Freedom of Expression Policy
From its inception, Loomis has prepared students to lead lives that allow them to be their best selves and contribute to the common good. Inherent in that is the ability to engage in complicated, nuanced, and sometimes difficult discourse. This exercise allows us to examine and challenge our own beliefs and assumptions. Robust and spirited conversations can lead to exceptional learning, the type of learning that fosters intellectual and personal growth.
It is also the case that Loomis places great importance on creating an environment where all members are treated with dignity and respect and can pursue their highest goals. These aims are not mutually exclusive; indeed, we balance freedom of expression with respect for members of our community on a regular basis. It is important that our community members have the freedom to learn, to contribute, and to participate in the life of the school. These reasonable expectations lead us to identify a narrow range of situations in which the school might restrict expression. Expression will be limited when it:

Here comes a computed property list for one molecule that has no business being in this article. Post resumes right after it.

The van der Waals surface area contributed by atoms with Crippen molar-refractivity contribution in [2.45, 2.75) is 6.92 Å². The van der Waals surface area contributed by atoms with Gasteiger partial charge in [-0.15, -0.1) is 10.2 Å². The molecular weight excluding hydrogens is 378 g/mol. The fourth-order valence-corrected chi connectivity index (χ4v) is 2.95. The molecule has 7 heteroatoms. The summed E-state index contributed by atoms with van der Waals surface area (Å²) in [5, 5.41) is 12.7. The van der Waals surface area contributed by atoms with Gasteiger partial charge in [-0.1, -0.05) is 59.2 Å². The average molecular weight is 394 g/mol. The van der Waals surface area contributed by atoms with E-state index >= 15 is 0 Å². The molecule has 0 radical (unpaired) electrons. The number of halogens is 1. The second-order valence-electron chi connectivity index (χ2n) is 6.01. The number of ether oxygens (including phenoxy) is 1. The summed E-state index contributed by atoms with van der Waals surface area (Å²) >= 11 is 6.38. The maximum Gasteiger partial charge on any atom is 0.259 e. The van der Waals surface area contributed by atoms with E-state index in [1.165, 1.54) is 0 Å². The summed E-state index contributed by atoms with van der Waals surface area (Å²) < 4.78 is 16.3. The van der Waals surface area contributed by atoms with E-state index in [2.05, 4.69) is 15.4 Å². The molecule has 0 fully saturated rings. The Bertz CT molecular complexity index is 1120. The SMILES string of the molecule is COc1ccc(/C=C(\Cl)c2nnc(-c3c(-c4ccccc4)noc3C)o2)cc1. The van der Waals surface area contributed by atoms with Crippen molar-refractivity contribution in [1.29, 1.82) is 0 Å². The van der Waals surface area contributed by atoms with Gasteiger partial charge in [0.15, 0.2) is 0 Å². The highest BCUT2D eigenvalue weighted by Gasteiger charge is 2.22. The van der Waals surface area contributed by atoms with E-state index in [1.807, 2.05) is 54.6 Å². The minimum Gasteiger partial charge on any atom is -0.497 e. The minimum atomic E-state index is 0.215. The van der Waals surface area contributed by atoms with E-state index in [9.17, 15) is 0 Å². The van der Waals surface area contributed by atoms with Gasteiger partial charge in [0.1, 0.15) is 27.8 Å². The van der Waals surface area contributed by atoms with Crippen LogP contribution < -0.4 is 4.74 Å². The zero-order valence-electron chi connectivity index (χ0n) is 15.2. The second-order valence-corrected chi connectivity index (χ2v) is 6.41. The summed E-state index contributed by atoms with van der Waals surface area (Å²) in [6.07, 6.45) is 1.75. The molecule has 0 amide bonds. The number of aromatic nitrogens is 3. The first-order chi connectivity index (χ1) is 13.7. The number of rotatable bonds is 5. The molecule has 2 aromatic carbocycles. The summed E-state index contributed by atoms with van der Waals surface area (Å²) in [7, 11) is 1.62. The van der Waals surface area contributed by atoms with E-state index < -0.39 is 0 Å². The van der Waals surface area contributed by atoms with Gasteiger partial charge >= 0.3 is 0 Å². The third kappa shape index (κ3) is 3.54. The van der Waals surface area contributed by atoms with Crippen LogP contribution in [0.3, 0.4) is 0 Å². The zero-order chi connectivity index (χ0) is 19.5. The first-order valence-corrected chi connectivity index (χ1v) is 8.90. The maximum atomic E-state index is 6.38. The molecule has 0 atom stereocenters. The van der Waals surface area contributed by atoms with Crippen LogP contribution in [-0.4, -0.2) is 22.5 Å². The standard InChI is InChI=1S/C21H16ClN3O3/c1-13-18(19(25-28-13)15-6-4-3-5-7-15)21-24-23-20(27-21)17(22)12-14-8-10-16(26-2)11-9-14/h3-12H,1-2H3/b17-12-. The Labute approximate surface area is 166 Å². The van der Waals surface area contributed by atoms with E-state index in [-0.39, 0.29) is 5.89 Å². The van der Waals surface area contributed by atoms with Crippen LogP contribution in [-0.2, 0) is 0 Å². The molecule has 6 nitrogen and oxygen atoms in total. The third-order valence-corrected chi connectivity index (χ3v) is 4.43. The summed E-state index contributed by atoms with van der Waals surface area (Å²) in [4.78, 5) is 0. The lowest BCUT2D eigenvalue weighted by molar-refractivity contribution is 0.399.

- violates state or federal law;
- constitutes slander, threats, or harassment;
- unreasonably invades individual privacy or violates confidentiality interests; or,
- is directly incompatible with the functioning of the school.
This is not to say that we always expect expression to be agreeable or popular, but we do expect it to be responsible and respectful in order to foster the best possible community for learning and growth. It is also important to remember that expression comes in many forms. Loomis is including in this policy all manners of expression including but not limited to verbal, written, and electronic communication; decorations or adornments such as flags or posters; clothing items; etc. Any manner of expression (posting, electronic communication, etc.) must have an affiliated person or group identified in order to facilitate any necessary follow-up. We believe that the Loomis community will continue to be a place where intellectual inquiry and discourse reflect our goals of being our best selves for the common good.